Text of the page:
Bletilla: A Tough Orchid for the Home Garden

Published 8:10 am Thursday, March 22, 2018

People tend to think of orchids as fragile, showy tropical plants that are too finicky for home gardeners. There certainly are plenty of tropical orchids, but they’re also found in temperate zones, semi-desert areas and even the tundra. There are more than 30,000 species of orchids. Almost 10 percent of all known plants in the world are orchids.

There are 20 native orchid species in Virginia. Some, such as the pink lady’s slipper, are quite showy, but most are rather plain, drab even. While most of our native orchids are best admired in their natural environment, there are some tough terrestrial orchids that are good choices for home gardeners to try.

Bletilla bloom prolifically in late spring. These are planted with wild ginger.

Bletilla, or Chinese wood orchid, is perfect for beginners. It’s a temperate climate orchid native to China, Japan, Korea, and Vietnam. There are two varieties typically found in the nursery trade — Bletilla ochracea, which has yellow flowers, and B. striata, which has purplish rose flowers and is easier to grow. B. formesana is sometimes found for sale too, but it’s not cold hardy in our area. There are also numerous hybrids.

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Bletilla orchids put up pleated green, sword-shaped leaves in spring and then bloom for about 10 weeks in late spring/early summer. The blooms resemble cattleyas, but are smaller and there are usually three to seven blooms per stem.

Plant bletilla in a woodland setting or in an area with full to dappled sun in the morning and shade in the afternoon, roughly the same amount of sun hostas prefer. Bletilla grows best in moist, well-drained soil that is high in organic matter. A pH of 6.2 to 6.5 is perfect.

Drainage is especially important to keep the pseudobulbs — thick fleshy stems that form under or above the ground — from rotting or being damaged by freeze- thaw conditions during winter.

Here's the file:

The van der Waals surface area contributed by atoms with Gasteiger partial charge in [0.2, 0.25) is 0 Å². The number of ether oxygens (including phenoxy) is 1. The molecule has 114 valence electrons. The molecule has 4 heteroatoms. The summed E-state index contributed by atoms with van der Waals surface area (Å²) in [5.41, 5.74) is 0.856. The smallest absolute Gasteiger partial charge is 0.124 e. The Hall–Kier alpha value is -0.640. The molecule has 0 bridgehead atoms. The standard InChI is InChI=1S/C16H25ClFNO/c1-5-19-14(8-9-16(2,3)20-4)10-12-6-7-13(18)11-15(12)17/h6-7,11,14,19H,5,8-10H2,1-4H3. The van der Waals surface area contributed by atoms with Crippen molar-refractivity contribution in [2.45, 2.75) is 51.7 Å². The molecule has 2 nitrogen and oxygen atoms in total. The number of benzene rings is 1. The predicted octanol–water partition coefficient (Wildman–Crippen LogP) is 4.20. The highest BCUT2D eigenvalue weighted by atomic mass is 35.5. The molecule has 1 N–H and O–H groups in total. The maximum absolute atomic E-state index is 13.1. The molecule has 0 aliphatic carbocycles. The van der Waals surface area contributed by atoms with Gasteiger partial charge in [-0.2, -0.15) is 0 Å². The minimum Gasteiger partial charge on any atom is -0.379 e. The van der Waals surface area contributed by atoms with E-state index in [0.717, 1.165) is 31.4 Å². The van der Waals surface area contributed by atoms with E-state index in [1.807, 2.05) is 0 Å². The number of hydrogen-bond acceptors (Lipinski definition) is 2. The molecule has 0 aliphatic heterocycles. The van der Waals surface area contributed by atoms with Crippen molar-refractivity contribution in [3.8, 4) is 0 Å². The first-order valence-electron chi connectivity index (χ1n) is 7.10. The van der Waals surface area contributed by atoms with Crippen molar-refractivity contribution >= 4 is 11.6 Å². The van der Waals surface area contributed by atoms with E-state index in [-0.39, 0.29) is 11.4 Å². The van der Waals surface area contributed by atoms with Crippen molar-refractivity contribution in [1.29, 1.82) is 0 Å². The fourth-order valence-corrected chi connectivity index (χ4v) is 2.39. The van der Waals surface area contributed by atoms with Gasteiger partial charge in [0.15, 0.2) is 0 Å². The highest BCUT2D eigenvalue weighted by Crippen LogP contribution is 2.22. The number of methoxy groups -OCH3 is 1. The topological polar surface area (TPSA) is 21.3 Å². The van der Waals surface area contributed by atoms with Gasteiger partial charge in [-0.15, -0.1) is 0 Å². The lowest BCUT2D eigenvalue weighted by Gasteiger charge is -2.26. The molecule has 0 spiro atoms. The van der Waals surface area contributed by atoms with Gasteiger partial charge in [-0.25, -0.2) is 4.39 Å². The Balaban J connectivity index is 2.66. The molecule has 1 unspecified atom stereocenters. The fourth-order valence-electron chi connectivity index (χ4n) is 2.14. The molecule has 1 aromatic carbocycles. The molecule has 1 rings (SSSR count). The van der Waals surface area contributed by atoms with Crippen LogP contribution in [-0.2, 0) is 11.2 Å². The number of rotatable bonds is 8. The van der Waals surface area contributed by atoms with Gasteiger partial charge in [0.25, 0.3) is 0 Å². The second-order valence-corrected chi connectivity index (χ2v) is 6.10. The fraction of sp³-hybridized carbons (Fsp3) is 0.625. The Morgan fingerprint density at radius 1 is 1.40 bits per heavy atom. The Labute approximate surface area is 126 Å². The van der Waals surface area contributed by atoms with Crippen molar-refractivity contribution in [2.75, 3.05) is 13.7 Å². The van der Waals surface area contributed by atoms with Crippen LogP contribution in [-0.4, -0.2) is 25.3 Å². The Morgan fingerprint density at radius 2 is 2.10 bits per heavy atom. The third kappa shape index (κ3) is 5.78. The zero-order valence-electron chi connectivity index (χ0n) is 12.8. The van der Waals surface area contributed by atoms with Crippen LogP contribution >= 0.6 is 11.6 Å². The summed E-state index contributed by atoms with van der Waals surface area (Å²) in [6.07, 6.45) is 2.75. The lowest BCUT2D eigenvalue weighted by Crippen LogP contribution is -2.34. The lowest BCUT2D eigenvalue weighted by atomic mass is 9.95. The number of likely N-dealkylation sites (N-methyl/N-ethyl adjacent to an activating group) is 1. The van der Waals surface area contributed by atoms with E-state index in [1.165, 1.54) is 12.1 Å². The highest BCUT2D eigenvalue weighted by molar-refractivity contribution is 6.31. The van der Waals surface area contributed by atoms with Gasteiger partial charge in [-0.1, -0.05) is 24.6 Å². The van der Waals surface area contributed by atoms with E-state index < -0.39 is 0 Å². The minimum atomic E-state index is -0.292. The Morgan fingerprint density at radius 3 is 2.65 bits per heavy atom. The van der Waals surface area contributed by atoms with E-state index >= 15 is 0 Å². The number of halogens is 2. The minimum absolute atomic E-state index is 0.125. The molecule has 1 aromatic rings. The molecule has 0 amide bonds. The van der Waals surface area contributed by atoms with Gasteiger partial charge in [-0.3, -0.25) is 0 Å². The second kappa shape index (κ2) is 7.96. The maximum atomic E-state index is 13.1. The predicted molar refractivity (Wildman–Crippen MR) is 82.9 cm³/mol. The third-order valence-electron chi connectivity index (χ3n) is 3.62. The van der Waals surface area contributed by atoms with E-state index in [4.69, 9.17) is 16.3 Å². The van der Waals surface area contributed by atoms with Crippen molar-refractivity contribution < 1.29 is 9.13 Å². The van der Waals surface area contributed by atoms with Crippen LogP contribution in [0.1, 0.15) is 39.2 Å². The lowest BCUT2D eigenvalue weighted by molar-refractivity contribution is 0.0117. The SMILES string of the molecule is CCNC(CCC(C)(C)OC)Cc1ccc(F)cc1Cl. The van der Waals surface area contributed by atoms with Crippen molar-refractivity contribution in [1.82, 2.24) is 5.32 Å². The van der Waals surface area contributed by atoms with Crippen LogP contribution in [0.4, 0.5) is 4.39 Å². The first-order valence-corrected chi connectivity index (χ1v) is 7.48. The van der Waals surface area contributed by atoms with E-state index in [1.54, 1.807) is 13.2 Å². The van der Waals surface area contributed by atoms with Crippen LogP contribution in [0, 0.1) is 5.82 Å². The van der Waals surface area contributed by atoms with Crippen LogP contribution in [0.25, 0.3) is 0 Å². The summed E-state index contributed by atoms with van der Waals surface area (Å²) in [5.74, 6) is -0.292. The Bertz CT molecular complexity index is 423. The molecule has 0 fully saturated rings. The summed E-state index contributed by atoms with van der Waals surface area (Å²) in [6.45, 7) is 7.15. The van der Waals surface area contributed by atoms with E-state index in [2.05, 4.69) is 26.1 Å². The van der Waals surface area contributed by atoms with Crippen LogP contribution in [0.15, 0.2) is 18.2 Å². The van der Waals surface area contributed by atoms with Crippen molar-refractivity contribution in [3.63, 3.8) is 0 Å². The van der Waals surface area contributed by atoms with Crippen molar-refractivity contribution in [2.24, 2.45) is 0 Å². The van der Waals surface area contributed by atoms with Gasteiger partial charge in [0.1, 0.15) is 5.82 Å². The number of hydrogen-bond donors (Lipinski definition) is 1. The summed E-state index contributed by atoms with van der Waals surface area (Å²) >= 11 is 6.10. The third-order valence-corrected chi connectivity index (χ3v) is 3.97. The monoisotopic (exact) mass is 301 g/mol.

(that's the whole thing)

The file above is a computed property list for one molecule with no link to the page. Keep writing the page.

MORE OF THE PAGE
After the plants have had a chance to settle in during their first year, they can be fertilized with manure during their growth phase, but many growers say that it’s not necessary. After the first killing frost in fall, cover bletilla with 2 to 4 inches of mulch and then remove most of it after the danger of frost has passed in spring.

There are more than 40 cultivars and hybrids of bletilla available, most of which have been bred for size or color of flower or for variegated foliage. Some interesting cultivars and hybrids to consider for the home garden include:

• B. striata ‘Kuchibeni,’ which has white flowers tipped with pale lavender.

• B. striata ‘white pearl,’ which has creamy white blooms

• B. X Yokohana ‘Kate,’ a hybrid that produces 40 flower spikes with 30-35 pale pink blooms on each.

• B. striata ‘Gotemba Stripes,’ a slow growing hybrid with yellow striped foliage and lavender flowers.

If you like to experiment with new, different plants in the garden, this one is a good choice. It’s exotic looking; you’ll probably be the only person on your block to have it in your garden, and it’s relatively easy to grow. Let’s all plant one and compare notes at the end of the summer to see who got the most and the largest blooms. Competition in the garden is a good thing.

CYNTHIA WOOD is a master gardener. Her email address is cynthia.